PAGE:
It is hard to imagine thousands of middle-aged women doing things like violence, abuse etc. to collect their money from customers (and, in reality, this is not the case).
        People receiving those loans are poor, but they know exactly what their weekly (and total) payments are.
        In my (humble) opinion it is hard to say that there are no real benefits to the customer – my simlpe argument is that the business has been around for the last 130 years:) at least.

        • Thank again. However especially in financial Services a Lot of Person based models are struggling, such as insurance agents and branch banking. And just as an example: banca Monte di Pasci managed to bankrupt itself after more than 500 years of existence. Just the age of a Company is not a very good Investment criteria imo.

        • IPF today down 44%. It seems that Poland thinks their interest rates are too high….

        • Recent years the (British) Provident delivered excellent results. Regulatory risks are serious of cource.

          The same could not be said for the spinoff (International Personal Finance). Their (relatively) new CEO in my opinion shows weak strategy & execution. The Polish regulatory pressures is a problem well known for a few years now. They wasted their time doing acquisitions & ill targeted restructurings in Poland, Romania etc.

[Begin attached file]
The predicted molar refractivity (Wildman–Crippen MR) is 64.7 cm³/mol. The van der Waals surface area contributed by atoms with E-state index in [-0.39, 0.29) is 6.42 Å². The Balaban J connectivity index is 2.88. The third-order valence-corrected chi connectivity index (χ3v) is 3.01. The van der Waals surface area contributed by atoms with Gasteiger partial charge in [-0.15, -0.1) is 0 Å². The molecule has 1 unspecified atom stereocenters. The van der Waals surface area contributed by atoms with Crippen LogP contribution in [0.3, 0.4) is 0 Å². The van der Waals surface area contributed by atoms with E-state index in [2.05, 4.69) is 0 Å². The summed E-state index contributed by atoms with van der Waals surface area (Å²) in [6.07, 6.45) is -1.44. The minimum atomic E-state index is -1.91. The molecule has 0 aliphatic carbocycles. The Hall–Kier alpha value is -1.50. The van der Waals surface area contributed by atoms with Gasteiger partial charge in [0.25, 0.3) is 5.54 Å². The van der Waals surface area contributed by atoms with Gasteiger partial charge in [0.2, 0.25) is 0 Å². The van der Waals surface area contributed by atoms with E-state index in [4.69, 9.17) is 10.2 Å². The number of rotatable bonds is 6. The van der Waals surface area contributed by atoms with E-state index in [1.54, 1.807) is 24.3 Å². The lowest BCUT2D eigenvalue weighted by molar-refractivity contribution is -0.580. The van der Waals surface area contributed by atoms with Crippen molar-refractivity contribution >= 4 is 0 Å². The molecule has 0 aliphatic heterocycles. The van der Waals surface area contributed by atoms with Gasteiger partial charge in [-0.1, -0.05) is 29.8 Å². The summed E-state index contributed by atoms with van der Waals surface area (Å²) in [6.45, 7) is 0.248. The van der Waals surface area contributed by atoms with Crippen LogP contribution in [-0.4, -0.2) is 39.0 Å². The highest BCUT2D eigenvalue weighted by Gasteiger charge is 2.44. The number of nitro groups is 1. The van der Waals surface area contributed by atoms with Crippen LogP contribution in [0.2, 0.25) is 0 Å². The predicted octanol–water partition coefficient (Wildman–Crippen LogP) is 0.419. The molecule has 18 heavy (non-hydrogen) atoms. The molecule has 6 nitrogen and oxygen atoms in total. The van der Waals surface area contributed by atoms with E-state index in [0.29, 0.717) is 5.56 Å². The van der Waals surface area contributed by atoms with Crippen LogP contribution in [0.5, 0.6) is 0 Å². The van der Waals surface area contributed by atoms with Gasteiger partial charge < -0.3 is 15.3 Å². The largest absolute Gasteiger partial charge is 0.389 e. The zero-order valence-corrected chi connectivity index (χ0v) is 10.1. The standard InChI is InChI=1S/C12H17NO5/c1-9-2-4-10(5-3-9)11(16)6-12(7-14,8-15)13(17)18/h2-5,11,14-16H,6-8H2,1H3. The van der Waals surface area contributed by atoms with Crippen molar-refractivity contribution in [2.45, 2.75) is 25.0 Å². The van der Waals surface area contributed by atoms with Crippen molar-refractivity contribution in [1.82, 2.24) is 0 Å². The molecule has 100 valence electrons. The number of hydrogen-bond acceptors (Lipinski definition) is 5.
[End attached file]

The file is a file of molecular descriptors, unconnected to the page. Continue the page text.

• New day recently issued £400m of notes. How do you view their business? Will the agency model be faded out as millennials grow old?

    • How you calculated that?

  • There rates and whom they lend to, is one aspect, another aspect with worries me: is “doorstep lender” only a euphemism for aggressive sale tactics? I wonder how good are the interests of the agents are aligned with that of the company. Is it possible that a lot of growth stems from customers paying credits with new credits? How much of a Ponzi is this company?

  • Hallo MMI,

    ist credit acceptance aus den USA ähnlich provident? Soweit ich mich erinnern kann, basiert ihr Geschäftsmodell, dass sie Auto-Kredite an Menschen vergeben, die eigentlich nicht kreditwürdig sind. Auch hier sind sehr viele namhafte Fonds ( RV Capital, Baupost, Ennismore usw.) investiert.

    • #Musti,
      answer in English:

      To soem extent Credit Acceptance is similar (Subprime, high APR). However, according to some investors there is one major difference which could be summarized as follows: “No car, no job”.

      In the US, public transportation is more or less non-existent. So if you don’t have a car, you cannot go to work. CACC claims that it basically enables people to get to work. So one could argue that those loans are more “productive” than consumer loans for large TV screens.

      I have never verified this, but to be honest, I am not a fan of US subprime either……